Van Meegeren’s portrait of a Jew in a tallis requires some explanation. Would new evidence explain if not absolve Van Meegeren of the worst aspects of his political behavior? We cannot say absent compelling evidence. Did Van Meegeren’s early years with his emotionally brutal father develop in him some kind of emotional accord with a Jew whose was very early orphaned – both Jopie’s parent died when Jopie was young: his mother when he was fifteen and his father when he was twenty. Jopie’s siblings were much younger. These were critical parental losses for Breemer. For Van Meegeren there was the emotional absence of his father whose typical expression of fatherhood was to abuse his son verbally and brutally while Han’s mother did not intervene. Did these holes in their emotional lives bring Van Meegeren and Breemer together in some sort of bond or solidarity? Did Han van Meegeren view Jopie Breemer as someone he was sympathetic to because of some shared life experiences? It is possible that Jopie Breemer is a example of Van Meegeren’s humanity breaking through his armor against the cruelties (real and imagined) the artist endured. One can only hope that this sliver of evidence has emerged to cast Van Meegeren in a better light. Was Jopie Breemer of the tribe of Jesus, so often painted by Van Meegeren, his ticket to redemption?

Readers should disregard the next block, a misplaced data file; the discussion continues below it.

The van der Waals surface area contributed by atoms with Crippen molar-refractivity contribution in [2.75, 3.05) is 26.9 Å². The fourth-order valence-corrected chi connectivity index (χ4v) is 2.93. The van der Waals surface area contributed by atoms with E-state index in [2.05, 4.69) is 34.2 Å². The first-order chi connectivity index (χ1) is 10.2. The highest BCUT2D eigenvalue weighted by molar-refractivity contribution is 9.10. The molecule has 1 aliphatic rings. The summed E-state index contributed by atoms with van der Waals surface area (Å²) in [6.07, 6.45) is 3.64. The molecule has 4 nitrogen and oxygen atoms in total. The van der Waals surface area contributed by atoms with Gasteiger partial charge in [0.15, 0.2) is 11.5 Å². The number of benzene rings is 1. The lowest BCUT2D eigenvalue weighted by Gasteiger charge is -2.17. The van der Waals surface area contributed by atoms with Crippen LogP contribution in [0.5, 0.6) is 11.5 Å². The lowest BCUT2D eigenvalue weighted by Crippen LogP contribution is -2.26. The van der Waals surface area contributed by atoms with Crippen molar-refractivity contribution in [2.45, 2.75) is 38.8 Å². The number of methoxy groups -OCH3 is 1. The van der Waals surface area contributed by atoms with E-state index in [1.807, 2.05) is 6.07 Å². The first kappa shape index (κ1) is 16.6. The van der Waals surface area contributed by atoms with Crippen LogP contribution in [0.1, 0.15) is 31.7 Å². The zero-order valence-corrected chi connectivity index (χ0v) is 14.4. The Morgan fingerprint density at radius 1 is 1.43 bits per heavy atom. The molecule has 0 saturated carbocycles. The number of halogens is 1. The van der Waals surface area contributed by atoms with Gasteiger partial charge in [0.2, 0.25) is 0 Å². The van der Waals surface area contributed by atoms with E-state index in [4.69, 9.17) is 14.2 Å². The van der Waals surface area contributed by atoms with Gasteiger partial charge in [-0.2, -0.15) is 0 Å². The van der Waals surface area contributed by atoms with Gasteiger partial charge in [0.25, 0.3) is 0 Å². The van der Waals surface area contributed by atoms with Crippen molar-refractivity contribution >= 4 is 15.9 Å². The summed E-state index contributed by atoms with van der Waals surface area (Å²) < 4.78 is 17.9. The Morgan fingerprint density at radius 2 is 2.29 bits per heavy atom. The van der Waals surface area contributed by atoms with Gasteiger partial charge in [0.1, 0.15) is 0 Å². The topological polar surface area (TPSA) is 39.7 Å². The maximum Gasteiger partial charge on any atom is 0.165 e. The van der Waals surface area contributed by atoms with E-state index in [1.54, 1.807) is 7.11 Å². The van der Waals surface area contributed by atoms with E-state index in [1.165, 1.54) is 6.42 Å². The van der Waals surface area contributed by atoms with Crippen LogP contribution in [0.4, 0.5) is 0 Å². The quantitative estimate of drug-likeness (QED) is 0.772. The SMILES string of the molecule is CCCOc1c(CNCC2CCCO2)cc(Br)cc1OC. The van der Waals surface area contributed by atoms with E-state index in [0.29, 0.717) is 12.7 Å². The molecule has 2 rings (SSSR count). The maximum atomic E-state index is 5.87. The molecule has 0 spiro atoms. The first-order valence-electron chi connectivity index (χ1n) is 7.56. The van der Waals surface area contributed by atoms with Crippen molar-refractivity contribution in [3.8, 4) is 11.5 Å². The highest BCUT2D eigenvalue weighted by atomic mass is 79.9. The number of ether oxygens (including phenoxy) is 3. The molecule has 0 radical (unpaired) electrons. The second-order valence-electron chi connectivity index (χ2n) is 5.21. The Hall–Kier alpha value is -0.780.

Newspapers and databases
Archieven en Collecties at http://www.archieven.nl/nl/.
Centraal Bureau voor Genealogie (English version) at http://188.8.131.52/lang/EN.
Digitale bibliotheek voor de Nederlandse letteren at http://www.dbnl.org/. A searchable database of Dutch literature, language and culture, which includes literary texts, secondary literature, biographies, portraits and hyperlinks.
Dood in Nederland. Begraafplaatsen, Kerkhoven, en oorlogsmonumenten at http://www.dodenakkers.nl/home.html.
Haagse Kunstkring at http://www.haagsekunstkring.nl/.
Koninklijke Bibliotheek, Historische Kranten – Nederlandse dagbladen uit de 17e, 18e, 19e en 20e eeuw. Online at http://kranten.kb.nl/. Articles researched in 20th century Dutch newspapers, 1900-1995. The database consists of selected newspapers; the latter date is as far as the database reaches at this time.
The Meegeren Website at http://www.meegeren.net/index.php.
Militia records at http://militieregisters.nl/en/ is a pilot project in the Netherlands covering the period from 1811 to 1940, It is an open source scannable index of military service records from the archives of almost all regions and municipalities in the Netherlands. The entries are for those who served in the Dutch militia between 1814 and 1941. They also confirm year of birth.
Database van Verdwenen Molens in Nederland at http://www.molendatabase.org/molendb.php.
National Archives of the Netherlands at http://en.nationaalarchief.nl/ Nederlandse Poëzie Encyclopedie at http://nederlandsepoezie.org/
Nedweb, Informationen für die Nederlandistik, Universität Wien at http://www.ned.univie.ac.at/.
Netherlands Civil Registration-Vital Records at http://www.familysearch.org/learn/wiki/en/Netherlands_Civil_Registration- _Vital_Records#Births_.5BGeboorten.5D